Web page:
(Plummer & Early*, p. 66)"
and Richard E. Early. "The Blanket Makers,
1669-1969". London: Routledge & Kegan Paul,
1969. Full references from the bibliography (which is
found on pages 384 through 412) in the hopes that
someone may come across one of the relevant books so we
can mine them for even more information.
"Cotton cloth of many grades and varieties first
made in India and later in the West. Thomas Sheraton
gives a broad definition in his
"Encyclopedia", 1804-7: In commerce a sort of
cloth resembling linens made of cotton. ... Calicoes are
of different kinds, plain, printed, stained, dyed,
chintz, muslins, and the like, all included under the
general denomination of "calicoes". ..."
Thus, "furniture calico" is simply
heavier-weight calico suitable for furnishings.
thread: my hypothesis is that Nun's thread is fine,
strong linen thread suitable for lace-making (there are
even varieties of lace that have been referred to as
Nun's Lace) and also for sewing.
embossed blankets; embossed robes: EMBOSSING pages
231-235 [yet another large entry, with illustrations, so
exerpts are in order]
"The term may
refer to either (1) the process of impressing patterns
on worsted cloth, particularly camlet, to imitate
expensive silk damasks, or (2) printing colored patterns
on white serge or flannel."
HESSIAN (hessen) page 258 "A coarse hempen cloth,
the name is most probably indicative of its origin"
(Beck). Hessian and forfars were two qualities of the
commonest unbleached sheeting and principally used for
and Hessens Canvas" are listed under linen goods in
the 1660 London Book of Rates (Beck). "Barris and
Hessins" are specified in Willing and Shippens's
1730-34 ledger (p.141). In Joshua Rowland
Fisher's order of 1767 from Philidelphia, both brown and
white, or unbleached and bleached, "Hessons"
were listed with sailcloth, Russia sheeting, osnaburg,
dowlas, and other coarse cloths.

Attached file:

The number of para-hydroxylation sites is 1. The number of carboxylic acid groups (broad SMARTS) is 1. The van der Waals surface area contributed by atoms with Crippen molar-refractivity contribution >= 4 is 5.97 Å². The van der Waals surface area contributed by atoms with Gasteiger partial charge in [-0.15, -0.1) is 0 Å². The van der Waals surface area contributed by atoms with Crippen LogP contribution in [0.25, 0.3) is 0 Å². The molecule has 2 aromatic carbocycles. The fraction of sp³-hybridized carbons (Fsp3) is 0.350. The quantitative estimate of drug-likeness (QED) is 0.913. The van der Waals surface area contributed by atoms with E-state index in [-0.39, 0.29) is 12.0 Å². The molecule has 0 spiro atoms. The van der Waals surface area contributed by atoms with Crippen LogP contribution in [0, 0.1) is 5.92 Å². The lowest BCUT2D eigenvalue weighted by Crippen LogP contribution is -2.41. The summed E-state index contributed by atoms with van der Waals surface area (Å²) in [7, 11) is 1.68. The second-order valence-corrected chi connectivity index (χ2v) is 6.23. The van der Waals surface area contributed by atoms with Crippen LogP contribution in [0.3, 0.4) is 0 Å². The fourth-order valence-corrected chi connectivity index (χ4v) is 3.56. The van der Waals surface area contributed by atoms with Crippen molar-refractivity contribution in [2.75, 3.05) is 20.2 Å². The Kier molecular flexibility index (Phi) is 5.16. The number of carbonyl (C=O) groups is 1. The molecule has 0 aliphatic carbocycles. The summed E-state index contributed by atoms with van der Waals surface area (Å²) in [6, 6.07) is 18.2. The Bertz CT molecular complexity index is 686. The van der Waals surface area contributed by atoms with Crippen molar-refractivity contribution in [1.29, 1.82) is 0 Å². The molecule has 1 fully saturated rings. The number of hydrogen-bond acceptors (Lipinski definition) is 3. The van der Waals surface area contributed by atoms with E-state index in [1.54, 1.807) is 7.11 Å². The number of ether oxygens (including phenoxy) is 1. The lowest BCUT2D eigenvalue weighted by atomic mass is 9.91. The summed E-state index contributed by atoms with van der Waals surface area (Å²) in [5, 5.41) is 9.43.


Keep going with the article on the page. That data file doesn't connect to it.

(a kind of gartering, but what did it *look* like?):
NONE-SO-PRETTY page 310 - A term applied generally to
tapes or ribbons. Willing and Shippen of Philadelphia
ordered them by the gross in the 1730s, and Samuel
Rowland Fisher recoreded in his 1767/68 journal "20
doz Nonso-prettys--no Greens nor Yellows." In
Boston, "None-so-Pretty Tapes" were offered in
1771, as were, in the following year, "Blue &
white, Red & white, Green & white Furniture
checks with None-so-Prettys to match." In 1886 a
Rhode Island store dating from the eighteenth century
had an old box labeled "None-so-Prettys" that
contained "rolls of strong brown linen braid about
three-quarters of an inch wide, with little woven
figures, white, red, or black dots or diamonds"
(Earle, _Costume_, pp. 173-74). Perkins (1833) lists
among bindings, "Blue Diamon, otherwise
Scotch garters: GARTERING page 246 Tape or braid ties
around the calf of the leg to support stockings. Similar
to coach lace and furniture braids and tapes. In 1736
Mary Alexander of New York received from Peter Collinson
in London twenty-one samples of woolen tapes, some mixed
with linen or a little silk, woven in plain or twill
weave in bright colors (see Pl. D-10 [this is a color
Bed lace; tinsel
lace: not listed
Orris lace: ORRICE
(orris) page 312 - A kind of heavy ribbon or gimp
trimming, sometimes woven with gold and
silver, and used in the 17th and 18th centuries for
trimming dresses and furnishings. The work later
included "nearly every description of upholstery
galloons," especially those used for saddle and
coach trimmings (Beck). Willing and Shippen imported
"Orrice and worst'd Raines" (horse reins?) in
mid-18th century brilliant red and green silk orrice in
various widths, which the Lord Chamberlain purchased
from Tempest Hey, silk-lace maker, are reversible silk
ribbons with lozenge patterns in weft floats (Public
Record Office LC9/267). ...
BINDING page 168 - A tape or braid. Perkins's 1833
_Treatise on Haberdashery and Hosiery_
lists: Binding, chintz--is used for binding white dimity
and printed furnitures; and the following for binding
bed-ticks and mattresses, viz. Blue striped, Do.
Diamond, otherwise None-so-Pretty Common Quality,
otherwise worsted binding Venetian--is a fine kind of
worsted binding used as the binders of Venetian blinds.
(see also QUALITY)
QUALITY page 330 -
A binding tape made of worsted, silk, or cotton in
several grades. In the nineteenth century, it was used
especially for carpet binding. James Beekman's 1769
order to Bristol is typical: 26 gross fine worsted
Quality at 6/6. Vizt. 6 black, 2 red, 1 pinck, 1
Scarlet, 4 browns, 1 yellow, 6 dark blue, 2 light blue,
2 Saxon green, 1 dark green 33 gross fine shoe quality
at 4/9. Vizt. 8 black, 8 cloth blues, 1 light blue, 1
Saxon blue, 1 Saxon green, 1 yellow, 2 pinck, 1 Scarlet,
2 green, 8 dark sorted cloth colours [2:875.]